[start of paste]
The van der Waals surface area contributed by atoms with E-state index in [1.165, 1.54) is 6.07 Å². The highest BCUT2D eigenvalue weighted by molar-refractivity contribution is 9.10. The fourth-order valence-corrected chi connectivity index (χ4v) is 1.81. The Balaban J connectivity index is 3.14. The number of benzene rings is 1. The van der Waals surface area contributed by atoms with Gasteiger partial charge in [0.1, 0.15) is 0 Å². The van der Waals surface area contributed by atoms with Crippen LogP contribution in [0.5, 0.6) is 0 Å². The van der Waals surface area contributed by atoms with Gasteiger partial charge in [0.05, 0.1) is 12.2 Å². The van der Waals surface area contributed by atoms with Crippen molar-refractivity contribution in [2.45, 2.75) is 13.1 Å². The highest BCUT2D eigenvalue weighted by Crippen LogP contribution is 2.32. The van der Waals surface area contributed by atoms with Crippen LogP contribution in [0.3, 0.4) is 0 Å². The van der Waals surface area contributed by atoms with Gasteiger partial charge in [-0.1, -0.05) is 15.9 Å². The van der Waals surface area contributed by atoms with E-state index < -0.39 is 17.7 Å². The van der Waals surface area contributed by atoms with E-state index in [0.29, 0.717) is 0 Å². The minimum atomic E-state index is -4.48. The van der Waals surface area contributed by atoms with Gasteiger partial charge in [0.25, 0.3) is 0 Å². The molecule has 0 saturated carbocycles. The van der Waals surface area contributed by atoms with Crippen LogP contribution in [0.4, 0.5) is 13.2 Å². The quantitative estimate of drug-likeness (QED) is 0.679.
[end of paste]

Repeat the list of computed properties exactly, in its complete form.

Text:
The van der Waals surface area contributed by atoms with E-state index in [1.165, 1.54) is 6.07 Å². The highest BCUT2D eigenvalue weighted by molar-refractivity contribution is 9.10. The fourth-order valence-corrected chi connectivity index (χ4v) is 1.81. The Balaban J connectivity index is 3.14. The number of benzene rings is 1. The van der Waals surface area contributed by atoms with Gasteiger partial charge in [0.1, 0.15) is 0 Å². The van der Waals surface area contributed by atoms with Crippen LogP contribution in [0.5, 0.6) is 0 Å². The van der Waals surface area contributed by atoms with Gasteiger partial charge in [0.05, 0.1) is 12.2 Å². The van der Waals surface area contributed by atoms with Crippen molar-refractivity contribution in [2.45, 2.75) is 13.1 Å². The highest BCUT2D eigenvalue weighted by Crippen LogP contribution is 2.32. The van der Waals surface area contributed by atoms with Crippen LogP contribution in [0.3, 0.4) is 0 Å². The van der Waals surface area contributed by atoms with Gasteiger partial charge in [-0.1, -0.05) is 15.9 Å². The van der Waals surface area contributed by atoms with E-state index < -0.39 is 17.7 Å². The van der Waals surface area contributed by atoms with E-state index in [0.29, 0.717) is 0 Å². The minimum atomic E-state index is -4.48. The van der Waals surface area contributed by atoms with Gasteiger partial charge in [0.25, 0.3) is 0 Å². The molecule has 0 saturated carbocycles. The van der Waals surface area contributed by atoms with Crippen LogP contribution in [0.4, 0.5) is 13.2 Å². The quantitative estimate of drug-likeness (QED) is 0.679.